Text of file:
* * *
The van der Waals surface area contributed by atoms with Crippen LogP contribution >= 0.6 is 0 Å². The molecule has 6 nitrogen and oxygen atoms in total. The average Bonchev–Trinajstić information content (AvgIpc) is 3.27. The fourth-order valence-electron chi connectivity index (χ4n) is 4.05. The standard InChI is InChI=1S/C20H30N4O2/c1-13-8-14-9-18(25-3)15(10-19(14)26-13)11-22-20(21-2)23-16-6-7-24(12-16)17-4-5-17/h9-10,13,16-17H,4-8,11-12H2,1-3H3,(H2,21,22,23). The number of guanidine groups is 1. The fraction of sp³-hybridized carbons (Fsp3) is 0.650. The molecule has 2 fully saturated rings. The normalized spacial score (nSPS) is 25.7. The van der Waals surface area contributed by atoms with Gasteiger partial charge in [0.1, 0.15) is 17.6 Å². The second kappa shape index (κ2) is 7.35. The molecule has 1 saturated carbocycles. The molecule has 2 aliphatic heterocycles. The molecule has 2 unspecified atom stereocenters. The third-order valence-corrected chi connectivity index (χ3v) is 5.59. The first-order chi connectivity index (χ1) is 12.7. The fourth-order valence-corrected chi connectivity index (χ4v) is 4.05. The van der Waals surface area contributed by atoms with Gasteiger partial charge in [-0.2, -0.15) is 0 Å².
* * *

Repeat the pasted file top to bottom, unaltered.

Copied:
The van der Waals surface area contributed by atoms with Crippen LogP contribution >= 0.6 is 0 Å². The molecule has 6 nitrogen and oxygen atoms in total. The average Bonchev–Trinajstić information content (AvgIpc) is 3.27. The fourth-order valence-electron chi connectivity index (χ4n) is 4.05. The standard InChI is InChI=1S/C20H30N4O2/c1-13-8-14-9-18(25-3)15(10-19(14)26-13)11-22-20(21-2)23-16-6-7-24(12-16)17-4-5-17/h9-10,13,16-17H,4-8,11-12H2,1-3H3,(H2,21,22,23). The number of guanidine groups is 1. The fraction of sp³-hybridized carbons (Fsp3) is 0.650. The molecule has 2 fully saturated rings. The normalized spacial score (nSPS) is 25.7. The van der Waals surface area contributed by atoms with Gasteiger partial charge in [0.1, 0.15) is 17.6 Å². The second kappa shape index (κ2) is 7.35. The molecule has 1 saturated carbocycles. The molecule has 2 aliphatic heterocycles. The molecule has 2 unspecified atom stereocenters. The third-order valence-corrected chi connectivity index (χ3v) is 5.59. The first-order chi connectivity index (χ1) is 12.7. The fourth-order valence-corrected chi connectivity index (χ4v) is 4.05. The van der Waals surface area contributed by atoms with Gasteiger partial charge in [-0.2, -0.15) is 0 Å².